“Hard Truths: The Art of Thornton Dial a must-see at NOMA” - Read the review of Hard Truths in the Times-Picayune
HARD TRUTHS: THE ART OF THORNTON DIAL opens February 24, 2012 at the New Orleans Museum of Art. The show was organized by the Indianapolis Museum of Art and curated by Joanne Cubbs. It features 70 of Dial’s large-scale paintings, drawings and found-object sculptures, including 25 new works.
According to NOMA’s website:
Hard Truths: The Art of Thorton Dial highlights the artist’s significant contribution to the field of American art and shows how Dial’s work speaks to the most pressing issues of our time—including the war in Iraq, 9/11, and social issues like racism and homelessness. The exhibition presents 70 of Dial’s large-scale paintings, drawings and found-object sculptures, including 25 new works. Spanning twenty years of his work as an artist, it is the most extensive showing of his art ever mounted and is organized by the Indianapolis Museum of Art.
We hope to see you there!
Thornton Dial’s artwork is featured in the recently released L’Art du Jazz, a compilation of essays edited by Francis Hofstein. Dial’s work is featured prominently in an essay by Greg Tate titled “Thornton Dial : libre, noir et éclairant les ténèbres du monde.” The book is only available in Europe. If you need a copy, click here.
A portrait of Thornton Dial graces the cover of Jerry Siegel’s recently released book of artist portraits titled Facing South. The book also includes portraits of Lonnie Holley and Charlie Lucas, both featured artists in the Souls Grown Deep Collection. According to the author’s site:
For more than fifteen years, Jerry Siegel has been photographing southern artists. Following in the footsteps of his namesake uncle, Jerry Siegel–who was one of the earliest collectors and promoters of southern artists–the younger Siegel continually traces regional southern artistic talent back to its creators, whom he captures in portraits as emotionally affecting as they are visually striking.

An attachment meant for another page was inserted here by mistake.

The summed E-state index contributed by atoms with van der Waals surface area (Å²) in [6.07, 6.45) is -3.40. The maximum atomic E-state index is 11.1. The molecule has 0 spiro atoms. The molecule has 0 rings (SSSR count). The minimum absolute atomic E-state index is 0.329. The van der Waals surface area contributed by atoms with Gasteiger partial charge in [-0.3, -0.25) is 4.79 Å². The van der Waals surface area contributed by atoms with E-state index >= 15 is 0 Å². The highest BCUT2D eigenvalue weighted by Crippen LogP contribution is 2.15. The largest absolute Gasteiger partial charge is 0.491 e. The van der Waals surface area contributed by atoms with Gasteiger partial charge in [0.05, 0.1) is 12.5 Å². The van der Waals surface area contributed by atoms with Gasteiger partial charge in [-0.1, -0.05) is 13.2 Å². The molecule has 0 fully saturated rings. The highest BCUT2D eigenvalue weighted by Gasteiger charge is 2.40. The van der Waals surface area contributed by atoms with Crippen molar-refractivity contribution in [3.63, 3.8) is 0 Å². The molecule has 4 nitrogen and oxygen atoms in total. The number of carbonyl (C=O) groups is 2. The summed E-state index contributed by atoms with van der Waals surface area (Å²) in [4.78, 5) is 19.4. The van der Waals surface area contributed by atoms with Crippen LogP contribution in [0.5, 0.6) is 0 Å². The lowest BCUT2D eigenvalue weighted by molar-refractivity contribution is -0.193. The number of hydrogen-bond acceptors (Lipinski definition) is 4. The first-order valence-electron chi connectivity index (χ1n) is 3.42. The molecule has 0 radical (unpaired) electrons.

Facing South: Portraits of Southern Artists reproduces, in both black-and-white and color, one hundred of these portraits of the artists that Siegel has worked with–potters, sculptures, and photographers. Facing South also includes two essays, one on the nature of photographic portraiture by Julian Cox and one on the regional countenance reflected in Siegel’s portraits by Dennis Harper. Brief biographies of the one hundred subjects are also included.
December 23, 2011
Karen Wilkin of the Wall Street Journal included Hard Truths: The Art of Thornton Dial in her Best of Art 2011 alongside major shows of Degas, de Kooning, and the new Islamic wing at the Metropolitan Museum of Art. Of Hard Truths Wilkin writes:
At the Indianapolis Museum of Art, “Hard Truths: The Art of Thornton Dial” honored an American original. The self-taught Mr. Dial, born in 1928 in rural Alabama, invented a personal, vernacular approach to collage: aggressively articulated, expressively—and beautifully—colored constructions incorporating a startling assortment of scavenged materials. Two decades of relief paintings, free-standing sculptures and drawings attested to Mr. Dial’s power. Their titles asserted deep convictions about ecology, civil rights, the role of women, and politics; their quirky materiality declared their affinity with the oddball objects in Southern “yard shows,” but no special pleading was required for the art or its author. Whatever the works’ lineage or motivations, whatever Mr. Dial’s history, “Hard Truths” was an impressive survey of first-rate works by a major artist. Period. Read more…